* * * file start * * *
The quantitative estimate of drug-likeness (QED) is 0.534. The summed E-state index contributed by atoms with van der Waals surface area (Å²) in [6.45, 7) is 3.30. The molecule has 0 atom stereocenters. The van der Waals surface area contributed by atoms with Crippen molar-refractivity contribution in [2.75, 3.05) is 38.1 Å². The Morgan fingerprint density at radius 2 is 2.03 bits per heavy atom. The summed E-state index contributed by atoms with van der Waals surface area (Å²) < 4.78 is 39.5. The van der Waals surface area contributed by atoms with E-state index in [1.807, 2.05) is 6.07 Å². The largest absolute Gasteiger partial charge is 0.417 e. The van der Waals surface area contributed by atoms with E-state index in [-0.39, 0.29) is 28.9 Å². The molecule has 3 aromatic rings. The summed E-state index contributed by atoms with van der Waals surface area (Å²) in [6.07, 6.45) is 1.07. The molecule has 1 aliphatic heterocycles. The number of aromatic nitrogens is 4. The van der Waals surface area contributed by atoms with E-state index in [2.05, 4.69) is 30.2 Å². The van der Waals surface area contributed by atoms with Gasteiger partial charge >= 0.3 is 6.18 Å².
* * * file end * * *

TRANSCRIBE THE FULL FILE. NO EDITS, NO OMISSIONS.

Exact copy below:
The quantitative estimate of drug-likeness (QED) is 0.534. The summed E-state index contributed by atoms with van der Waals surface area (Å²) in [6.45, 7) is 3.30. The molecule has 0 atom stereocenters. The van der Waals surface area contributed by atoms with Crippen molar-refractivity contribution in [2.75, 3.05) is 38.1 Å². The Morgan fingerprint density at radius 2 is 2.03 bits per heavy atom. The summed E-state index contributed by atoms with van der Waals surface area (Å²) < 4.78 is 39.5. The van der Waals surface area contributed by atoms with E-state index in [1.807, 2.05) is 6.07 Å². The largest absolute Gasteiger partial charge is 0.417 e. The van der Waals surface area contributed by atoms with E-state index in [-0.39, 0.29) is 28.9 Å². The molecule has 3 aromatic rings. The summed E-state index contributed by atoms with van der Waals surface area (Å²) in [6.07, 6.45) is 1.07. The molecule has 1 aliphatic heterocycles. The number of aromatic nitrogens is 4. The van der Waals surface area contributed by atoms with E-state index in [2.05, 4.69) is 30.2 Å². The van der Waals surface area contributed by atoms with Gasteiger partial charge >= 0.3 is 6.18 Å².